So what, do you think that because your name is “Mimi,” you get a pass? Wrong. Even though you are sick with tuberculosis you’re still not thin enough to be hot. You’re a loser. Losers don’t take care of themselves and it’s showing. And the way you throw yourself at the Rudolph guy is disgusting and trashy. Not a classy broad.

Puccini: La Boheme – O Soave Fanciulla

More of this I-tie stuff. And “Puccini,” what does that even mean, “little dog”? “Little pouch”? Whatever it is, it’s little and it’s in his last name, so that makes this guy’s whole family little losers. And this is the third piece in a row by this guy and all back to back to back in one opera. But doing this kind of thing is like when I was dating those hot Anderson triplets. Who needs back to back to back? Somebody should tell this guy to put some filler in between these songs. Still don’t know what this fantastic Rudolph guy sees in this dying, diseased shameful woman.

[Ed.-- I'll publish  more of Donald's stunning reviews in the coming weeks.]

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Ten Recommended Classical Recordings: A Sampler for Those New to the Classical Scene

The following is a list of classical recordings that offer a variety of classical genres: opera, symphonies, keyboard, violin concerto, solo cello, piano concerto, and oratorio. Though it is mostly mainstream with respect to the represented composers, it reflects a variety of interesting sounds.

Because the list is intended for someone who is starting to explore classical music many of the recordings are now budget issues. If you have thoughts on the list or would like to pipe in with your own, please do!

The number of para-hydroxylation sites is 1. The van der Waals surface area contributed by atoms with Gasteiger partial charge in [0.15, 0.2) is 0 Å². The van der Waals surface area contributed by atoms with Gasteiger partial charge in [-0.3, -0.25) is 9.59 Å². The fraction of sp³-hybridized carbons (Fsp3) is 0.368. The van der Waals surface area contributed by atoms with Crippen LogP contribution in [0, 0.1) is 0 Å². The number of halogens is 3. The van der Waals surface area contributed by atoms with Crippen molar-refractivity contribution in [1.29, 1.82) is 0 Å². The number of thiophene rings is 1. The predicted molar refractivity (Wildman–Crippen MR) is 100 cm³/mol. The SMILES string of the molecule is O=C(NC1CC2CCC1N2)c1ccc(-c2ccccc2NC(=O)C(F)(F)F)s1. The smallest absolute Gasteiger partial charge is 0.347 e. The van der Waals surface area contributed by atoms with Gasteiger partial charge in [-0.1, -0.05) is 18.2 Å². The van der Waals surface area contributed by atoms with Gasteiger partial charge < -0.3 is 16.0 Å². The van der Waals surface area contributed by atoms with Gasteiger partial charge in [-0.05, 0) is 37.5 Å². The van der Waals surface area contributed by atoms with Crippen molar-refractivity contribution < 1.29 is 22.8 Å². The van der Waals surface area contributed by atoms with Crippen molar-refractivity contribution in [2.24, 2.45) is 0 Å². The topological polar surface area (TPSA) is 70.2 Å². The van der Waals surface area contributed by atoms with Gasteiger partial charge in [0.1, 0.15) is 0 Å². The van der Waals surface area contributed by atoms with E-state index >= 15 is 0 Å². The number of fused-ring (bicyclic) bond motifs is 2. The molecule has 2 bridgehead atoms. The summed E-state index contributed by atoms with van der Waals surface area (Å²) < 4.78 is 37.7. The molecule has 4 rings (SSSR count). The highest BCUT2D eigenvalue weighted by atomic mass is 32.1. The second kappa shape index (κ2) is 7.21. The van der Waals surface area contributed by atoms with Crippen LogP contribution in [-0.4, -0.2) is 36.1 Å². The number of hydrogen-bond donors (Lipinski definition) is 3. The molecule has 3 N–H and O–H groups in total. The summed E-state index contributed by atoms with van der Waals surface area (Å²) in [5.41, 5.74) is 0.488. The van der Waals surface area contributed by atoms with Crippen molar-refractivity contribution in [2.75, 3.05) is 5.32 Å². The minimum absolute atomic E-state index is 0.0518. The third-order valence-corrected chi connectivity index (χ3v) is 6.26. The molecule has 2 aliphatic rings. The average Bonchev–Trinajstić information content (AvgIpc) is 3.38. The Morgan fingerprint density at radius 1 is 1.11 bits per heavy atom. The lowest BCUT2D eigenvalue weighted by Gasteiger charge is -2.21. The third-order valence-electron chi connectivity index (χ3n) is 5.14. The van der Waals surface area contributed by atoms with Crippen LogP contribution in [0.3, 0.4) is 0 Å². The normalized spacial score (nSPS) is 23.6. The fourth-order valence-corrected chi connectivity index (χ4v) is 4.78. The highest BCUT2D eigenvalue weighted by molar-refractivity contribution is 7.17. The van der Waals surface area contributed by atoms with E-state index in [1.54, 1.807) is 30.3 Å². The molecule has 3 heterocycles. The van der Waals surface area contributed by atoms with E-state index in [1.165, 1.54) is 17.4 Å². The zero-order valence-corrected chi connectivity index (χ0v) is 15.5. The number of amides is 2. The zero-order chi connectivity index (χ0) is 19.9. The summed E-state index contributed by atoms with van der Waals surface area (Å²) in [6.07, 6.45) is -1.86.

1. Mozart: The Magic Flute; Sir Colin Davis, conductor, Staatskapelle Dresden, orchestra; Rundfunkchor Leipzig, choir; Moll, Schreier, Price, Serra, Melbye, Venuti; Philips Duo, recorded in 1985, released on CD in 1994.

2. Beethoven: Symphonies No. 5 and 7, Carlos Kleiber, Wiener Philharmoniker; Deutsche Grammophon, recorded in 1975 and 1976, released on CD in 1996.

3. Bach: Keyboard Pieces, Toccata, BWV 911; Partita BWV 826; English Suite No. 2, BWV 807; Argerich; Deutsche Grammophon, recorded in 1980, released on CD in 2000.

4. Tchaikovsky: Violin Concerto in D; Brahms: Violin Concerto in D; Jascha Heifetz; Fritz Reiner, Chicago Symphony Orchestra; RCA, recorded in 1957, released on SACD in 2005.

5. Panorama—Edvard Grieg, two discs of various piano and orchestral works; Deutsche Grammophon Panorama, recorded on various dates, released on CD in 2000.

6. Bach: Six Unaccompanied Suites for Cello; Yo-Yo Ma; Sony, recorded in 1983, released on CD in 1990.

7. Mozart: The Great Piano Concertos, Vol. I—Brendel; Sir Neville Mariner, The Academy of St. Martin in the Fields; Philips Duo, recorded in 1972-82, released on CD in 1994.

8. Handel: The Messiah; Sir Colin Davis, London Philharmonic Orchestra; Philips Duo, recorded in 1966, released on CD in 1994.

9. Rachmaninoff: Piano Concerto No. 3 and Tchaikovsky: Piano Concerto No. 1; Martha Argerich, Philips, recorded 1982 and 1980, released on CD in 1995.

10. Bach: The Brandenburg Concertos Nos. 1-4 (separate disc one); and Brandenburg Concertos Nos. 5-6 and Orchestral Suite No. 1 (separate disc two), Neville Marriner, The Academy of St. Martin in the Fields; EMI, recorded in 1985, released on CD in 2004.